1.1 GENERAL DESCRIPTION OF THE STUDY.
International financial reporting standard (IFRS) is a set of international accounting standards that states how certain transaction and events should be reported in financial statement. It is based on principles rather than hard set rules, which is in contrast to U. S. GAAP, a rules-based accounting standard. As a result of this fundamental differences or difference IFRS allows management to use greater discretion and flexibility when preparing a company’s financials.
In Nigeria, the banking sector forms one of the pillars of economic development. It intermediates funds between the surplus and the deficit economic units, thus stimulating and promoting investments and increase of investment in the banking sectors will lead to improved performance of the economy. However, for any meaningful investment to occur in the banking sector quality accounting information regarding share price and other performance indicators are essentials. Investors, who are usually different from the management of the investments, only rely on the information supplied by accountants or/and management in the financial statements of IFRS (International Financial Reporting Standards) adoption on labour mobility of private accountants in Nigerian Banks, n assessing the risk and value of a firm before deciding either to invest or to disinvest. The ability of the financial statements on labour mobility of private accountants to effectively and satisfactorily guide investors on their information in the financial statements.
According to (1) “value relevance” implies the ability of the financial information contained in the impact of IFRS adoption to explain the stock and labour mobility of the market measures. A value relevant variable is that data or amount in the financial statement of IFRS adoption on labour mobility of private Accountants that guide investors in their pricing of share. Investment decision therefore, centres on the association between stock or inventory returns or share price and accounting related information such as earnings, cash flows, book value of equity, firm’s size, etc.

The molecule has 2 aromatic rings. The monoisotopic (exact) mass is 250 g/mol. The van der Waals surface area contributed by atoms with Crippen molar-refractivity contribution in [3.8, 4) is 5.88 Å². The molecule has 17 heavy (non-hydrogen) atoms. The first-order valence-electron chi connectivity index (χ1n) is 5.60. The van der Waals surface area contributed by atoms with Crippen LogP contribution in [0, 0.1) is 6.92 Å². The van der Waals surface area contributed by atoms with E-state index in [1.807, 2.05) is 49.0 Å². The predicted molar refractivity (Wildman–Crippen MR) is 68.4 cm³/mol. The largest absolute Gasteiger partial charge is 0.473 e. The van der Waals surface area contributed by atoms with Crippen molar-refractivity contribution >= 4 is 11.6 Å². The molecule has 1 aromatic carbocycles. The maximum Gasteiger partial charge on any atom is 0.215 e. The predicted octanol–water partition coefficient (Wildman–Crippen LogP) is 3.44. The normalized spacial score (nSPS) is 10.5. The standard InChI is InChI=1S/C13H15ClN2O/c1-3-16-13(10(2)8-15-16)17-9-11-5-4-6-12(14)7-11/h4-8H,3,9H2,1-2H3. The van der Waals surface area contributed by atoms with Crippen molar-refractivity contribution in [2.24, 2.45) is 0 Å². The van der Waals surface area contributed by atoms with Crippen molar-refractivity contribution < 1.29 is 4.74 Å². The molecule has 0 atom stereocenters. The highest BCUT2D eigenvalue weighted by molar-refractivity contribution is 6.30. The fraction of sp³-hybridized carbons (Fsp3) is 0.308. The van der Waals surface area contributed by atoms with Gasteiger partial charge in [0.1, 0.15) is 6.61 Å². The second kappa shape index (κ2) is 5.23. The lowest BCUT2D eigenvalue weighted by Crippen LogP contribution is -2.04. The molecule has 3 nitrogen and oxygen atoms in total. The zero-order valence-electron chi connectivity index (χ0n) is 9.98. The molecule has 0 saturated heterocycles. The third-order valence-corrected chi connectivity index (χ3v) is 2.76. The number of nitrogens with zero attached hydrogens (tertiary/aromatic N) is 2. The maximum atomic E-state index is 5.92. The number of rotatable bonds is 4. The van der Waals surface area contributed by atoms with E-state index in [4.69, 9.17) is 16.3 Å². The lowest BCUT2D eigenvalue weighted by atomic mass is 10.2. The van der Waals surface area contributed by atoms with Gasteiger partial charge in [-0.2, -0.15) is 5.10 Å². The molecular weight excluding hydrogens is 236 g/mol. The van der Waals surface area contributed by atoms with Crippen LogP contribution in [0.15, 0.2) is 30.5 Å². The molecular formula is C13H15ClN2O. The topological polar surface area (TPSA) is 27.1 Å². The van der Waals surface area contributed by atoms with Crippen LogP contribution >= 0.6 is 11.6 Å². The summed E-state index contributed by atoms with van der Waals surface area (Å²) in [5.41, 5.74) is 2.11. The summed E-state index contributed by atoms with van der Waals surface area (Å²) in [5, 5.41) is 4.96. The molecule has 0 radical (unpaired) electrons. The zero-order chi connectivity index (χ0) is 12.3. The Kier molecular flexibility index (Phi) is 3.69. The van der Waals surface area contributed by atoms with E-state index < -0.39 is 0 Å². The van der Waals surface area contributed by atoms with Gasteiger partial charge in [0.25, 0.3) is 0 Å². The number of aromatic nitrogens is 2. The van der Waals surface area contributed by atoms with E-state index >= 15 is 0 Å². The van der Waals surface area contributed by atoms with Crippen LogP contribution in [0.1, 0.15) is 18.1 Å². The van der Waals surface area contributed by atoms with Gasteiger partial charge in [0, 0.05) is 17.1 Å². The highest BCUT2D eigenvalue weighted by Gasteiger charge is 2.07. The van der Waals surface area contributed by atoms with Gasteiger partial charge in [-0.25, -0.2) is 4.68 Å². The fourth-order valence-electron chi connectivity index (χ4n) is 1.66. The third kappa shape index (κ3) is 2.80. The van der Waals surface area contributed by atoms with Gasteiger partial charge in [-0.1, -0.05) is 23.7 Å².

Before the global convergence of International Financial Reporting Standards (IFRS), different countries of the world has had their respective accounting standards developed, issued and regulated by their respective local bodies. In Nigeria for instance the Nigerian Accounting Standards Board (NASB) was responsible for developing, issuing and regulating of accounting standards since 2010 till July 20th, 2012 when the Financial Reporting Council Bill was signed into law. Recently, globalization and internationalization of the capital market have popularized IFRS. The standards which have now become a world standard is a set of principles-based accounting developed and issued by the international accounting standards board (IASB) for the preparation of private company (Banks) financial statements. Every country is expected to converge to IFRS. As at December, 2013, over 150 countries had converged to IFRS.
All European Union countries were mandatorily required to converge to IFRS since 2010. In china, all listed firms are compulsorily reporting under IFRS since 2009. Nigeria formally adopted the new standard in 2010. The implementation in Nigeria was organized such that all companies/Banks use IFRS by January 2014. Following this adoption, all First Banks operating in Nigeria were mandatorily required to adopt and report under IFRS by January 2012. From all indications, expectations are high that IFRS will improve the quality of reported accounting information, quality of labour mobility of private Accountants and enhance the overall reporting standards in Nigeria. However, with the few years of implementation, what are the realities on ground, in terms of its overall impact? This important question about IFRS attracts the attention of academics, regulators and practitioners.